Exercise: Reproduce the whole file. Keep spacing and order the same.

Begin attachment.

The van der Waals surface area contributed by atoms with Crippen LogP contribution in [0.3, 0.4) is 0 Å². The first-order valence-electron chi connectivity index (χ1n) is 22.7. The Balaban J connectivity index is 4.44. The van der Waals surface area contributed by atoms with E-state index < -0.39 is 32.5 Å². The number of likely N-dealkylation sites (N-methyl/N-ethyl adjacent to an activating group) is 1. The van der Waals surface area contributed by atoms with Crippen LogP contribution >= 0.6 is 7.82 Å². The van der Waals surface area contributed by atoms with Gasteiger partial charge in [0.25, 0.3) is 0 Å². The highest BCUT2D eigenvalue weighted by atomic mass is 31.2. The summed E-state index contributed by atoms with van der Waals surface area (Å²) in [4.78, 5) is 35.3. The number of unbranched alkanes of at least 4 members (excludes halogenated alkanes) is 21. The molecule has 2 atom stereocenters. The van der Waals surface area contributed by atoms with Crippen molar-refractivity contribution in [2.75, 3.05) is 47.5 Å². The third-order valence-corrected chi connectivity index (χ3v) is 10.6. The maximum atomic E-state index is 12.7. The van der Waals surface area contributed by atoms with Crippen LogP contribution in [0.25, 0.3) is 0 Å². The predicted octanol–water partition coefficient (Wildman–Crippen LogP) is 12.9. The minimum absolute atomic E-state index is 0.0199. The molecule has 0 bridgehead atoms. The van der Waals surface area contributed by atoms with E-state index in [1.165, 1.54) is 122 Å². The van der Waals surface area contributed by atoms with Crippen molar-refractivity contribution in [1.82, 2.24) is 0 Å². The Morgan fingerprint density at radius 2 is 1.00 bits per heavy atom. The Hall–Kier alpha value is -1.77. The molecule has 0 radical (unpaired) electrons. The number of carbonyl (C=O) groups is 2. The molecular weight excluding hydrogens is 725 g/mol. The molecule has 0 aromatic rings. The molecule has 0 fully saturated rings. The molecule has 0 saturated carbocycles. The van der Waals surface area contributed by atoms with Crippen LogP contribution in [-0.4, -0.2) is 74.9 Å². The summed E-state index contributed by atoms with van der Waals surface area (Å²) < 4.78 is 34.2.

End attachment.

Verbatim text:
The van der Waals surface area contributed by atoms with Crippen LogP contribution in [0.3, 0.4) is 0 Å². The first-order valence-electron chi connectivity index (χ1n) is 22.7. The Balaban J connectivity index is 4.44. The van der Waals surface area contributed by atoms with E-state index < -0.39 is 32.5 Å². The number of likely N-dealkylation sites (N-methyl/N-ethyl adjacent to an activating group) is 1. The van der Waals surface area contributed by atoms with Crippen LogP contribution >= 0.6 is 7.82 Å². The van der Waals surface area contributed by atoms with Gasteiger partial charge in [0.25, 0.3) is 0 Å². The highest BCUT2D eigenvalue weighted by atomic mass is 31.2. The summed E-state index contributed by atoms with van der Waals surface area (Å²) in [4.78, 5) is 35.3. The number of unbranched alkanes of at least 4 members (excludes halogenated alkanes) is 21. The molecule has 2 atom stereocenters. The van der Waals surface area contributed by atoms with Crippen molar-refractivity contribution in [2.75, 3.05) is 47.5 Å². The third-order valence-corrected chi connectivity index (χ3v) is 10.6. The maximum atomic E-state index is 12.7. The van der Waals surface area contributed by atoms with Crippen LogP contribution in [0.25, 0.3) is 0 Å². The predicted octanol–water partition coefficient (Wildman–Crippen LogP) is 12.9. The minimum absolute atomic E-state index is 0.0199. The molecule has 0 bridgehead atoms. The van der Waals surface area contributed by atoms with E-state index in [1.165, 1.54) is 122 Å². The van der Waals surface area contributed by atoms with Crippen molar-refractivity contribution in [1.82, 2.24) is 0 Å². The Morgan fingerprint density at radius 2 is 1.00 bits per heavy atom. The Hall–Kier alpha value is -1.77. The molecule has 0 radical (unpaired) electrons. The number of carbonyl (C=O) groups is 2. The molecular weight excluding hydrogens is 725 g/mol. The molecule has 0 aromatic rings. The molecule has 0 fully saturated rings. The molecule has 0 saturated carbocycles. The van der Waals surface area contributed by atoms with Crippen LogP contribution in [-0.4, -0.2) is 74.9 Å². The summed E-state index contributed by atoms with van der Waals surface area (Å²) < 4.78 is 34.2.